Btw, I cover $TXN in depth in my research service Best Anchor Stocks. If interested, there's a two-week free trial (you can cancel if you don't like what you see) which you can access here: https://seekingalpha.com/mp/1399-best-anchor-stocks/articles

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Leandro's avatar
$131.5m follower assets
Capital Returns part 2: Growth and Value
Last week, I uploaded a post on some topics discussed in the book Capital Returns. You can read that post here.

This week, I did the second part, which you can find below. Hope you enjoy it and if you do be sure to leave an upvote and a comment with your thoughts!


The theory of the Capital Cycle states that returns mean revert once capital and competition flood into an industry.

However, some elite companies are able to repel competition for very long periods, delaying mean reversion longer than the market expects

Growth eventually becomes value after an industry is flooded with capital

"One person's growth stock is another's value stock."

This is a known fact, but stocks should not be grouped as growth or value. If the market is inefficient valuing their future growth prospects, there's always value, irrespective of growth.

Long term investors have less competition than short term "investors" because they tend to ask the right questions and focus on what's important. There's a lot of data out there, but not all is really relevant for the LT

Asking the right questions helps tune out the noise.

Short term data points have fierce competition, as Wall Street relies on short termism to make money

Industries where there is an agent between the seller and the end customer can be profitable for investors, as the seller can bribe the agent to exploit consumer ignorance

"Customers will often pay more when agents are involved."

Historically, semiconductors have been very exposed to capital cycles.

I highly doubt it will be different this time, but I wrote an article not long ago talking about why $ASML might be protected. You can find it here.

Despite semiconductor cycles, the analog industry has managed to provide less-volatile returns, aided by low capital intensity. $TXN $ADI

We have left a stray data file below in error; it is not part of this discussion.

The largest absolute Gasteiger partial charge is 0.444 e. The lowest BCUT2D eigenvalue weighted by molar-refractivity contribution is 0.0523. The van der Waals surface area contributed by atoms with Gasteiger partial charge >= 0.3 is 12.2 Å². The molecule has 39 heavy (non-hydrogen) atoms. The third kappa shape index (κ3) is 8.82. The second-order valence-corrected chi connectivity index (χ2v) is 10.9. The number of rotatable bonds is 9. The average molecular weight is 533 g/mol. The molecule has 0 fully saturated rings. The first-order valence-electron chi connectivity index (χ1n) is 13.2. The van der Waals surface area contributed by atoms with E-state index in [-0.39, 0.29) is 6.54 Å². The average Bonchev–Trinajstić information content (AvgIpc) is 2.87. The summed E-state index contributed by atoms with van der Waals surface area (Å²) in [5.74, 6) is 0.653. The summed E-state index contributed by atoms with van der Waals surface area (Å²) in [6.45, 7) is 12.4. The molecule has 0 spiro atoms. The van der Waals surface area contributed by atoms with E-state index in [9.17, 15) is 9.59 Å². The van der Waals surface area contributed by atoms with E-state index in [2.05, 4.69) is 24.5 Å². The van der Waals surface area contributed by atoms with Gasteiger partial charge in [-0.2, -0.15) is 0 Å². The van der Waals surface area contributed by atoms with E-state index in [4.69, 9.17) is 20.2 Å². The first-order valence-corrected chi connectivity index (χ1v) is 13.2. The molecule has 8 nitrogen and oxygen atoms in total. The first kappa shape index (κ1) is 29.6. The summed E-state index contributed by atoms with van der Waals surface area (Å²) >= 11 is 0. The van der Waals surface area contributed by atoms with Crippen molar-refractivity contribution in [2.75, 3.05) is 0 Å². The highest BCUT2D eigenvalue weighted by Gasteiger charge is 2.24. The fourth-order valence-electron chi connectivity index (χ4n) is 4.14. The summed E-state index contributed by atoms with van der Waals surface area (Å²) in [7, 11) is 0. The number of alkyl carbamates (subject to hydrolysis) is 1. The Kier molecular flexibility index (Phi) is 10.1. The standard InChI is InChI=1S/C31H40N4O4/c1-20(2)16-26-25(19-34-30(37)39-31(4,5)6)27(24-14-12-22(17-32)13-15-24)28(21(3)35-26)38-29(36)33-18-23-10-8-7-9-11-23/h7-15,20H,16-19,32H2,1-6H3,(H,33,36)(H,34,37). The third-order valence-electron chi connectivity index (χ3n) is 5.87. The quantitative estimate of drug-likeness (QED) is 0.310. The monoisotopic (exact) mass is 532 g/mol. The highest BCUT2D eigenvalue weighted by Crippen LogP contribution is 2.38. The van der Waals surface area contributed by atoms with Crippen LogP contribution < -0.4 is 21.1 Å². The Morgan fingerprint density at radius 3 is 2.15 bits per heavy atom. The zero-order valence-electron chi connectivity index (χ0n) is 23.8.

One of the reasons for outperformance is the strong moat enjoyed by analog companies.

First, the talent pool is constrained and rather static, making it difficult for a new entrant to compete in R&D

The analog industry is diversified across end markets and products typically make up a small portion of the customer's budget.

This last part, joint with the high barriers of entry, gives the companies pricing power as competition is based on quality, not price

When prices make a small part of a customer's total costs, there's pricing power. The product should also be mission critical and switching costs must be high

"Intrinsic pricing power is created when price is not the most important factor in a customer's purchase decision."

A technological moat can appear to be stronger than it really is, so it must be combined with other competitive advantages.

Take for example $ASML, the moat is not only tech but also the complexity of the supply chain and its exclusivity agreements with critical suppliers

Despite mean reversion risk, higher rates of return are typically safer than lower rates

ST investors should not worry too much about high returns, as other things (macro, news...) will move the stock over their holding period.

LT investors should care quite a bit, though. Over the LT, macro and news matter less for high quality companies and returns take over

The problem in focusing on P/E ratios is that all earnings are seen as equal, when in reality earnings are worth more when ROIC and FCF conversion are higher

Pick one:
  1. P/E = 15, FCF conversion = 90%, ROIC = 25%
  2. P/E = 15, FCF conversion = 60%, ROIC = 15%

Indispensable products in unglamorous activities might be a good fishing pond for two reasons:

  1. Customers don't typically focus on price
  2. Unglamorous means that capital is more likely to be absent, reducing competition

Some examples of industries with the above characteristics

  1. Analog semis
  2. Payroll processing companies
  3. CAD / CAM
  4. Flavor and fragrance companies
  5. Specialty chemical
  6. Laboratory supplies

Leaders in the above industries tend to appear to be "fully-priced", but this is rarely the case as the market tends to estimate a faster mean reversion.

Hope you enjoyed the post!
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Stock Repurchase
There are multiple ways in which companies can create value for their shareholders, one of them is by buying back stocks in the open market.

This reduces the amount in circulation, which increases the price of each share now outstanding.

Some incredible examples:

  • $AAPL Apple has bought around 40% the shares outstanding in the past decade, spending over 500bn dollars.